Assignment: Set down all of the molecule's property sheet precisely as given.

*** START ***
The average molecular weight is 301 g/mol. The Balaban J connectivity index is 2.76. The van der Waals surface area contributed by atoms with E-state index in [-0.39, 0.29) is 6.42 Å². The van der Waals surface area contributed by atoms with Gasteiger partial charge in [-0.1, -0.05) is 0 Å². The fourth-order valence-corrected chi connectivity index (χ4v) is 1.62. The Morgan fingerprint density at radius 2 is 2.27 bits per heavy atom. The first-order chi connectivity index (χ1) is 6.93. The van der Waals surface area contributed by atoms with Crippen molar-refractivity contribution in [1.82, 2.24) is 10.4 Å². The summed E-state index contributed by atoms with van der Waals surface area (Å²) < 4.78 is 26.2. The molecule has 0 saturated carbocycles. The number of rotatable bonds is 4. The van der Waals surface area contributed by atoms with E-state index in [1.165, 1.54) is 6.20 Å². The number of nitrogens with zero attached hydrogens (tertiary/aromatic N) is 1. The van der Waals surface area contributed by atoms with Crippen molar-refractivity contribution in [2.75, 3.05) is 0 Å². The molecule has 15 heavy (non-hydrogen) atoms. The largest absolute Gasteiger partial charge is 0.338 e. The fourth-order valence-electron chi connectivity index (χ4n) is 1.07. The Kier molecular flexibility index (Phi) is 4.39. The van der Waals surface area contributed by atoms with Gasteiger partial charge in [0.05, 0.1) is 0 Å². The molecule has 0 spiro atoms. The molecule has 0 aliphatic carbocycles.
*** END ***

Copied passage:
The average molecular weight is 301 g/mol. The Balaban J connectivity index is 2.76. The van der Waals surface area contributed by atoms with E-state index in [-0.39, 0.29) is 6.42 Å². The van der Waals surface area contributed by atoms with Gasteiger partial charge in [-0.1, -0.05) is 0 Å². The fourth-order valence-corrected chi connectivity index (χ4v) is 1.62. The Morgan fingerprint density at radius 2 is 2.27 bits per heavy atom. The first-order chi connectivity index (χ1) is 6.93. The van der Waals surface area contributed by atoms with Crippen molar-refractivity contribution in [1.82, 2.24) is 10.4 Å². The summed E-state index contributed by atoms with van der Waals surface area (Å²) < 4.78 is 26.2. The molecule has 0 saturated carbocycles. The number of rotatable bonds is 4. The van der Waals surface area contributed by atoms with E-state index in [1.165, 1.54) is 6.20 Å². The number of nitrogens with zero attached hydrogens (tertiary/aromatic N) is 1. The van der Waals surface area contributed by atoms with Crippen molar-refractivity contribution in [2.75, 3.05) is 0 Å². The molecule has 15 heavy (non-hydrogen) atoms. The largest absolute Gasteiger partial charge is 0.338 e. The fourth-order valence-electron chi connectivity index (χ4n) is 1.07. The Kier molecular flexibility index (Phi) is 4.39. The van der Waals surface area contributed by atoms with Gasteiger partial charge in [0.05, 0.1) is 0 Å². The molecule has 0 spiro atoms. The molecule has 0 aliphatic carbocycles.